United Nations Secretary-General Ban Ki-moon condemns Zelaya's arrest.
Countries and leaders of all political persuasions, and across the Western Hemisphere, are united in their opposition to the Honduran coup.
A Honduran resident, commenting at the NYT (emphasis mine):
I want to report that all national and international news networks were pulled out from the cable system as the Coup unfolded. Now at noon only the Televicentro Network, owned by Rafael Ferrari, and main critic of Manuel Zelaya Administration along with OPSA (owned by Jorge Cahanhuati) is back on air along with others that favored the Coup (Maya TV). The rest of newtorks that leaned towards Zelaya remain off the air along with international networks. Even CNN HD was pulled out shortly after John King reported President Obama's comments on the issue.UPDATE
The Congress has received a resignation letter from President Zelaya and has accepted it. Mr Zelaya has denied he signed the letter on CNN en Español.
Hope The Times do something to verify my version and denounce this limitation of freedom of speech.
From President Obama's statement: “I call on all political and social actors in Honduras to respect democratic norms, the rule of law and the tenets of the Inter-American Democratic charter,” Mr. Obama said in a statement. “Any existing tensions and disputes must be resolved peacefully through dialogue free from any outside interference.”
Later on Sunday, the Honduran Congress voted Mr. Zelaya out of office, replacing him with the president of congress, Roberto Micheletti. [...]
Political tensions have increased as Mr. Zelaya pressed ahead with plans for a nonbinding referendum that opponents said would open the way for him to rewrite the constitution to run for re-election despite a one-term limit. In the weeks leading up to the referendum, supporters and opponents of the president held competing demonstrations.
Last week, the Supreme Court and Congress both declared the referendum unconstitutional. But on Thursday, the president led a group of protesters to an air force installation and seized the ballots, which the prosecutor’s office and the electoral tribunal had ordered confiscated.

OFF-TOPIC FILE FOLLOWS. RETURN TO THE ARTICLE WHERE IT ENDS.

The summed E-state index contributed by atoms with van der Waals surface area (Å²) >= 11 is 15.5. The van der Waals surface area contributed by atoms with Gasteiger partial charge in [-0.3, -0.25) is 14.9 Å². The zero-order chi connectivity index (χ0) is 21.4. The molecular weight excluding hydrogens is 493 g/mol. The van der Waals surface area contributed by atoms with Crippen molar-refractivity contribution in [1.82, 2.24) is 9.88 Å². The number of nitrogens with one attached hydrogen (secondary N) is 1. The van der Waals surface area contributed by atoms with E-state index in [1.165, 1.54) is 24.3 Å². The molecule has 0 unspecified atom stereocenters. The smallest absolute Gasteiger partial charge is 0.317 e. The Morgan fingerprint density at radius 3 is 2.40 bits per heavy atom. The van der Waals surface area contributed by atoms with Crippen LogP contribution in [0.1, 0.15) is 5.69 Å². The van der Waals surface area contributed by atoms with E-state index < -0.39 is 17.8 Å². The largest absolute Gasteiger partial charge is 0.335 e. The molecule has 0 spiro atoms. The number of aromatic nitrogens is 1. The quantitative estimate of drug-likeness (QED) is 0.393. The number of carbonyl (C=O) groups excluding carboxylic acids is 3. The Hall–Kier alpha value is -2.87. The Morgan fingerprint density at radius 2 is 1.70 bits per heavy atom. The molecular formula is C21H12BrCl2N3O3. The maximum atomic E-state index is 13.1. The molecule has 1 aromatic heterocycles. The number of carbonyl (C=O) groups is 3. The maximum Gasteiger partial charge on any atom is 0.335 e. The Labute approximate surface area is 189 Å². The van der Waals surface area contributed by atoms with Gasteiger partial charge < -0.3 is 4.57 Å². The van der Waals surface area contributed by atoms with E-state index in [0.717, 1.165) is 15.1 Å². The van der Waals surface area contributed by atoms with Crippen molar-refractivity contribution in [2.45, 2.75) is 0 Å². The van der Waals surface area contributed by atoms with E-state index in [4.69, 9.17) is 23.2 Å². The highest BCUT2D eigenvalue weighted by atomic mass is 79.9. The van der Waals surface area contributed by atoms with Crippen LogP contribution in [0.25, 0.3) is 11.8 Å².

After the armed forces commander, Romeo Vazquez, said that the military would not participate in the referendum, Mr. Zelaya fired him. But the Supreme Court declared the firing illegal.
Early today, presumably in the wee hours of the morning, Honduran soldiers burst into the bedroom of President Manuel Zelaya, firing shots; according to his wife Xiomara de Zelaya, they then beat the president and dragged him away.
Troops moved through the Honduran capital, Tegucigalpa, and surrounded the presidential palace and other government buildings. The state television network was off the air as hundreds of angry Honduran citizens poured into the streets and shouted support for Zelaya. "The fact is, this is a coup d'etat and the president of Honduras has been kidnapped and beaten up," Honduras' ambassador to the Organization of American States, Carlos Sosa Coello, told CNN's Spanish-language network.I confess that despite my higher-than-average level of interest in Honduran current events (I lived in Tegucigalpa during my middle school years), I was caught completely unaware this time, and sort of stumbled upon the news of the coup via the BBC website, which led me to search around for more information.
Janina del Veccio, minister of security for Costa Rica, confirmed that Zelaya was in her country. She told CNN that the president said he had been kidnapped from his bedroom and bundled into an aircraft, in which he was flown to Costa Rica. He was scheduled to speak to the press later this morning, she said.
The military action followed days of unrest ahead of a referendum over constitutional reforms scheduled for today. The vote was to ask Hondurans whether they wanted another referendum to change the constitution in a number of ways, including allowing re-election of the president.
Army leaders opposed the vote, which they, Congress and election officials said was illegal. In response, Zelaya last week fired the top military commander and then ignored a Supreme Court order to reinstate him.
But I predict we'll all be hearing more about this as the days pass. So here's at a bit of background on what has precipitated the current crisis, along with my memories of the bloodless (thank goodness) coup that took place back in 1974, when my family and I lived there.
Essentially, the current president-now-in-exile, Presidente Manuel Zelaya of the Partido Liberal de Honduras (the Liberal Party of Honduras or PLH), was chosen by the people in yet another controversy-wracked election in late November, 2005. The results were hotly contested and challenged by the runner-up and his party; Zelaya was declared the winner in early December '05, and ballot counts confirming his victory were released later that month. He took office in January 2006.